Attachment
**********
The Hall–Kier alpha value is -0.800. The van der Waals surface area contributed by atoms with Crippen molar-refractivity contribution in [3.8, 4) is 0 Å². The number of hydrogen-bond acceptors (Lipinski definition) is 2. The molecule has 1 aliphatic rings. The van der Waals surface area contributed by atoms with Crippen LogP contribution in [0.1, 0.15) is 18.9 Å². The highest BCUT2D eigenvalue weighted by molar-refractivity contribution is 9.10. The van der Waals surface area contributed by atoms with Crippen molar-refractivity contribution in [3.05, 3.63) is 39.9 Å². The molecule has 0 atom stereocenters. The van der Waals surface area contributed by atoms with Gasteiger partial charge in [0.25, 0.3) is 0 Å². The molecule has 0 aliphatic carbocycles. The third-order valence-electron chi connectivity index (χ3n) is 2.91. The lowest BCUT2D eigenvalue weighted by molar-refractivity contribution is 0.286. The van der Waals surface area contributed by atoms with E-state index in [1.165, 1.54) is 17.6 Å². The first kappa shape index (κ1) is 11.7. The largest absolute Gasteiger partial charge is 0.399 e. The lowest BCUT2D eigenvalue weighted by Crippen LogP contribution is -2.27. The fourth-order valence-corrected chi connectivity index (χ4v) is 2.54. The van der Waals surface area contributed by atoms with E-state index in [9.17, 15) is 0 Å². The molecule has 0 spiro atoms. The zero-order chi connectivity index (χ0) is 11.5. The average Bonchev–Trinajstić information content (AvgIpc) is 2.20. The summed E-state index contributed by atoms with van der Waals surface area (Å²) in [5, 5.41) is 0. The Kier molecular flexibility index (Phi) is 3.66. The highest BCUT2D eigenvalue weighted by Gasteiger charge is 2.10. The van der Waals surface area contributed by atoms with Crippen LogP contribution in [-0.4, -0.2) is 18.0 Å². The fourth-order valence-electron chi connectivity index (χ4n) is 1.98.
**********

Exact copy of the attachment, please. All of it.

The Hall–Kier alpha value is -0.800. The van der Waals surface area contributed by atoms with Crippen molar-refractivity contribution in [3.8, 4) is 0 Å². The number of hydrogen-bond acceptors (Lipinski definition) is 2. The molecule has 1 aliphatic rings. The van der Waals surface area contributed by atoms with Crippen LogP contribution in [0.1, 0.15) is 18.9 Å². The highest BCUT2D eigenvalue weighted by molar-refractivity contribution is 9.10. The van der Waals surface area contributed by atoms with Crippen molar-refractivity contribution in [3.05, 3.63) is 39.9 Å². The molecule has 0 atom stereocenters. The van der Waals surface area contributed by atoms with Gasteiger partial charge in [0.25, 0.3) is 0 Å². The molecule has 0 aliphatic carbocycles. The third-order valence-electron chi connectivity index (χ3n) is 2.91. The lowest BCUT2D eigenvalue weighted by molar-refractivity contribution is 0.286. The van der Waals surface area contributed by atoms with E-state index in [1.165, 1.54) is 17.6 Å². The first kappa shape index (κ1) is 11.7. The largest absolute Gasteiger partial charge is 0.399 e. The lowest BCUT2D eigenvalue weighted by Crippen LogP contribution is -2.27. The fourth-order valence-corrected chi connectivity index (χ4v) is 2.54. The van der Waals surface area contributed by atoms with E-state index in [9.17, 15) is 0 Å². The molecule has 0 spiro atoms. The zero-order chi connectivity index (χ0) is 11.5. The average Bonchev–Trinajstić information content (AvgIpc) is 2.20. The summed E-state index contributed by atoms with van der Waals surface area (Å²) in [5, 5.41) is 0. The Kier molecular flexibility index (Phi) is 3.66. The highest BCUT2D eigenvalue weighted by Gasteiger charge is 2.10. The van der Waals surface area contributed by atoms with Crippen LogP contribution in [-0.4, -0.2) is 18.0 Å². The fourth-order valence-electron chi connectivity index (χ4n) is 1.98.